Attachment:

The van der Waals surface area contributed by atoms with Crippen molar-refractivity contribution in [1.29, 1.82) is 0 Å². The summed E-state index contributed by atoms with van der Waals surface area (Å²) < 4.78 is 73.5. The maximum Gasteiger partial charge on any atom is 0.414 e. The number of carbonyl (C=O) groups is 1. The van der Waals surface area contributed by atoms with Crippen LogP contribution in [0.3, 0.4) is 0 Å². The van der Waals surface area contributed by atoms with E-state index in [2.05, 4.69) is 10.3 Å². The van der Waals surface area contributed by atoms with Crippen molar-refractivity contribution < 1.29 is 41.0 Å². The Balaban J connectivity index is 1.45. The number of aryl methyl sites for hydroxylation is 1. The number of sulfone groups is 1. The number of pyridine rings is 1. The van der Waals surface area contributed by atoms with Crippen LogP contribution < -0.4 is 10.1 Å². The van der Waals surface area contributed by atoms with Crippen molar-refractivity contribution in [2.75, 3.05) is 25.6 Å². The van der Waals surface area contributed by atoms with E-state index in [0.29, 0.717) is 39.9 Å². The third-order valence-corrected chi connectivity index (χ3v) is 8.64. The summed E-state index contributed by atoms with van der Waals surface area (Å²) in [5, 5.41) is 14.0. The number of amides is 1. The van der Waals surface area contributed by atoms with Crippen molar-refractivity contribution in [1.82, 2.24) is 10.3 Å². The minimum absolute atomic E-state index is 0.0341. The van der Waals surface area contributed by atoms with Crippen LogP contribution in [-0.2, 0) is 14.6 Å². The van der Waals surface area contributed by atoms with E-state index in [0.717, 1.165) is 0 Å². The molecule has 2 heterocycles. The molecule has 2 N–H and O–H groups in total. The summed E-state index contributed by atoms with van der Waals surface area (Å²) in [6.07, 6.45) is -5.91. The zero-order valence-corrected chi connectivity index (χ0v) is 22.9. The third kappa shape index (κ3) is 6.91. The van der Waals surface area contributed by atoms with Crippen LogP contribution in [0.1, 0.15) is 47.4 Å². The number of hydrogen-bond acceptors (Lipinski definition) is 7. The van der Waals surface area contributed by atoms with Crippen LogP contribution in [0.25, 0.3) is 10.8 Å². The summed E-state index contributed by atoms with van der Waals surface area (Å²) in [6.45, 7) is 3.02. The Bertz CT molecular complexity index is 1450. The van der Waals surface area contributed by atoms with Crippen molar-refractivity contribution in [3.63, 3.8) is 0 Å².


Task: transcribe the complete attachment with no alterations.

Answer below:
The van der Waals surface area contributed by atoms with Crippen molar-refractivity contribution in [1.29, 1.82) is 0 Å². The summed E-state index contributed by atoms with van der Waals surface area (Å²) < 4.78 is 73.5. The maximum Gasteiger partial charge on any atom is 0.414 e. The number of carbonyl (C=O) groups is 1. The van der Waals surface area contributed by atoms with Crippen LogP contribution in [0.3, 0.4) is 0 Å². The van der Waals surface area contributed by atoms with E-state index in [2.05, 4.69) is 10.3 Å². The van der Waals surface area contributed by atoms with Crippen molar-refractivity contribution < 1.29 is 41.0 Å². The Balaban J connectivity index is 1.45. The number of aryl methyl sites for hydroxylation is 1. The number of sulfone groups is 1. The number of pyridine rings is 1. The van der Waals surface area contributed by atoms with Crippen LogP contribution < -0.4 is 10.1 Å². The van der Waals surface area contributed by atoms with Crippen molar-refractivity contribution in [2.75, 3.05) is 25.6 Å². The van der Waals surface area contributed by atoms with E-state index in [0.29, 0.717) is 39.9 Å². The third-order valence-corrected chi connectivity index (χ3v) is 8.64. The summed E-state index contributed by atoms with van der Waals surface area (Å²) in [5, 5.41) is 14.0. The number of amides is 1. The van der Waals surface area contributed by atoms with Crippen molar-refractivity contribution in [1.82, 2.24) is 10.3 Å². The minimum absolute atomic E-state index is 0.0341. The van der Waals surface area contributed by atoms with Crippen LogP contribution in [-0.2, 0) is 14.6 Å². The van der Waals surface area contributed by atoms with E-state index in [0.717, 1.165) is 0 Å². The molecule has 2 heterocycles. The molecule has 2 N–H and O–H groups in total. The summed E-state index contributed by atoms with van der Waals surface area (Å²) in [6.07, 6.45) is -5.91. The zero-order valence-corrected chi connectivity index (χ0v) is 22.9. The third kappa shape index (κ3) is 6.91. The van der Waals surface area contributed by atoms with Crippen LogP contribution in [0.1, 0.15) is 47.4 Å². The number of hydrogen-bond acceptors (Lipinski definition) is 7. The van der Waals surface area contributed by atoms with Crippen LogP contribution in [0.25, 0.3) is 10.8 Å². The summed E-state index contributed by atoms with van der Waals surface area (Å²) in [6.45, 7) is 3.02. The Bertz CT molecular complexity index is 1450. The van der Waals surface area contributed by atoms with Crippen molar-refractivity contribution in [3.63, 3.8) is 0 Å².